Antiviral effect of copper chloride on different strains

To determine whether copper chloride also has antiviral effects on other FCV strains, we diluted different strains of FCV (CH-JL1, CH-JL3, CH-JL4, and CH-SH) to 100 TCID50 and infected F81 cells, which were subsequently treated with copper chloride solution at a final concentration of 80 μM. After incubating the cells with virus for 28 h at 37 °C in 5% CO2, the TCID50 level was determined, and the RT-qPCR results were assessed to determine the amount of virus.

Combination of copper chloride and ribavirin or F (ab’)2

To evaluate the combined action of the compounds, we diluted the different drugs by the checkerboard method and mixed the two drugs thoroughly to determine the combined effect on FCV of different concentrations of copper chloride (0–40 μM) and ribavirin (0–15 μM)/F (ab’)2 (0–300 μg). The results from the RT-qPCR experiments were statistically analysed in a manner described previously, and the effects of the drug combinations were evaluated using SynergyFinder [31]. The zero-interaction efficiency (ZIP) model [25] was used to calculate the mutual scores of the different concentrations of the drug. For each treatment, at least three data sets from triplicate independent experiments were analysed. The results are expressed as the mean and standard error of the mean (SEM).

Statistical methods

All experiments were performed three times independently in triplicate. The data are expressed as the mean ± standard deviation (SD). The significance of the differences between the groups were determined by paired t-tests and one-way/two-way analysis of variance.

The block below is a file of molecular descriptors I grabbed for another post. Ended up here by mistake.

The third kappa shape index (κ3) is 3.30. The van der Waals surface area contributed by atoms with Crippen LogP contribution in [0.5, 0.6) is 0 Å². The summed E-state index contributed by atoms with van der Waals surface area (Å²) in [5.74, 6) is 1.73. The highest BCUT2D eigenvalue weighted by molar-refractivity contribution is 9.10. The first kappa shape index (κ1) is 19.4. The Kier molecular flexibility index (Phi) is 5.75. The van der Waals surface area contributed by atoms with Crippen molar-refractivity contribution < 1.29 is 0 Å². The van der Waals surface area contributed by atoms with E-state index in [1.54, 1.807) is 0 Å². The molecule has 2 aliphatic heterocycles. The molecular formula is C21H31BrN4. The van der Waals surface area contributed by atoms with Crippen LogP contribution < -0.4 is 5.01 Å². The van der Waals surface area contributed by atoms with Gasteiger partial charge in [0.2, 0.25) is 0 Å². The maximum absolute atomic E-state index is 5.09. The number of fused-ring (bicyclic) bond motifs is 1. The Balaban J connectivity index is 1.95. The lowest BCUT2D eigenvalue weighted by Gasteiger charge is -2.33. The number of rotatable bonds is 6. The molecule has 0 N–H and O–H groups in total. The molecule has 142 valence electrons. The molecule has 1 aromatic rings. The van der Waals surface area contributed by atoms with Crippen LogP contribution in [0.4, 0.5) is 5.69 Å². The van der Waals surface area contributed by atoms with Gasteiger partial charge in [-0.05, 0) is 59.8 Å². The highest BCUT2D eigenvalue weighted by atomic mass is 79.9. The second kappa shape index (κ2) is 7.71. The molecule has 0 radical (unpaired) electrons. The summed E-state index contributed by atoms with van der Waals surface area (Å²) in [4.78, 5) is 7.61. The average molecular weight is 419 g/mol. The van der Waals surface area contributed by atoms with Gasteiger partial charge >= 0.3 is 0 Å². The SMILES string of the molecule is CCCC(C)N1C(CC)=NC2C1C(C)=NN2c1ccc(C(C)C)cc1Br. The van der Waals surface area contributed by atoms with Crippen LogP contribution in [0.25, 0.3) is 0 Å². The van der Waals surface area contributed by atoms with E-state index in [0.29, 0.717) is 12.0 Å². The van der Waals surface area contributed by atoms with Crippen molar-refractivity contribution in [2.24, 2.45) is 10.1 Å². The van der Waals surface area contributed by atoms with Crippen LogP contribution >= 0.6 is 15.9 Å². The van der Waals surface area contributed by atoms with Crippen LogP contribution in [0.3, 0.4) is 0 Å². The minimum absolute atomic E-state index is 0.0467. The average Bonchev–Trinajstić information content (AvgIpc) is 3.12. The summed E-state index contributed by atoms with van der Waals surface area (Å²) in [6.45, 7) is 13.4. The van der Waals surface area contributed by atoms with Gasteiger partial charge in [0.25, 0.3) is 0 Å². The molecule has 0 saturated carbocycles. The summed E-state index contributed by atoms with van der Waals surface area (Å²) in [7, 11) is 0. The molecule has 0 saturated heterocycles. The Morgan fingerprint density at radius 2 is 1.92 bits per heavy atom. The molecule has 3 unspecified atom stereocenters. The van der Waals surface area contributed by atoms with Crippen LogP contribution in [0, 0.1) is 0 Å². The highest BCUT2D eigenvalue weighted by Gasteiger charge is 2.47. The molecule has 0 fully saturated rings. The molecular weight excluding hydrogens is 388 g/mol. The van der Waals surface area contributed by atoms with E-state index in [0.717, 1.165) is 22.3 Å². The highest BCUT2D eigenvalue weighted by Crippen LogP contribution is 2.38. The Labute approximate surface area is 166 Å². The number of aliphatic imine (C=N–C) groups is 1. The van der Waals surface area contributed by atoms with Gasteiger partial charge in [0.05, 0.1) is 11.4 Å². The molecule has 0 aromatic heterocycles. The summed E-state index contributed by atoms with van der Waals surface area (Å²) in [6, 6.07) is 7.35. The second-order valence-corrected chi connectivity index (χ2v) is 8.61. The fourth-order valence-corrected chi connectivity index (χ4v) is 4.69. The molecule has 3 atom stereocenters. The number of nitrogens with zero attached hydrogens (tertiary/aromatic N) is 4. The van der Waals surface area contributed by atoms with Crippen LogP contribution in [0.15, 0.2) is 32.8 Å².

Availability of data and materials

The datasets used and/or analysed during the current study are available from the corresponding author upon reasonable request.

Abbreviations

PMO:

Minomorpho oligophosphate

TCID50 :

50% tissue culture infective dose

RT-qPCR:

Real-time quantitative polymerase chain reaction

CC50 :

50% cytostatic concentration

PBS:

Phosphate-buffered saline

IC50 :

Half-maximal inhibitory concentration

IFA:

Indirect immunofluorescence assay

SEM:

Standard error of the mean

FITC:

Fluorescein isothiocyanate

ZIP:

Zero-interaction efficiency

F81 cells:

Feline kidney fibroblast (F81) cells

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Acknowledgements

The authors would like to thank Xiaoxueying Chen, Yue Teng, and Yuxing Tan (Jilin Agricultural University) for invaluable technical assistance.

Funding

The present work was supported by the National Key R&D Program for the 13th Five-Year Plan, the Ministry of Science and Technology of China and the National Key R&D Program (2016YFD0501002). The funder had no influence on the manuscript and its conclusions.

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LDL, CZD drafted the manuscript and assisted with the conception and design of the study, data collection, and data analysis. LGH, ZLT, ZY, ZH assisted with study design and protocol development. ZS, GYB, ZYL, MFX, ZSH assisted with data analysis. SJ, DDJ, HHL, and WK assisted with interpretation of the study and assisted in writing and editing the manuscript. HGX, LTS and ZYK delineated the hypothesis, helped conceive and design the study, performed and oversaw the data analyses, and assisted in the writing of the manuscript. All authors read and approved the final manuscript for submission and publication.

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Correspondence to Guixue Hu or Tiansong Li or Yongkun Zhao.

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Li, D., Cui, Z., Li, G. et al. Antiviral effect of copper chloride on feline calicivirus and synergy with ribavirin in vitro. BMC Vet Res 16, 231 (2020). https://doi.org/10.1186/s12917-020-02441-0

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Keywords

  • Feline calicivirus
  • Copper chloride
  • Antiviral effect
  • Synergistic protective effect
  • Antagonistic effect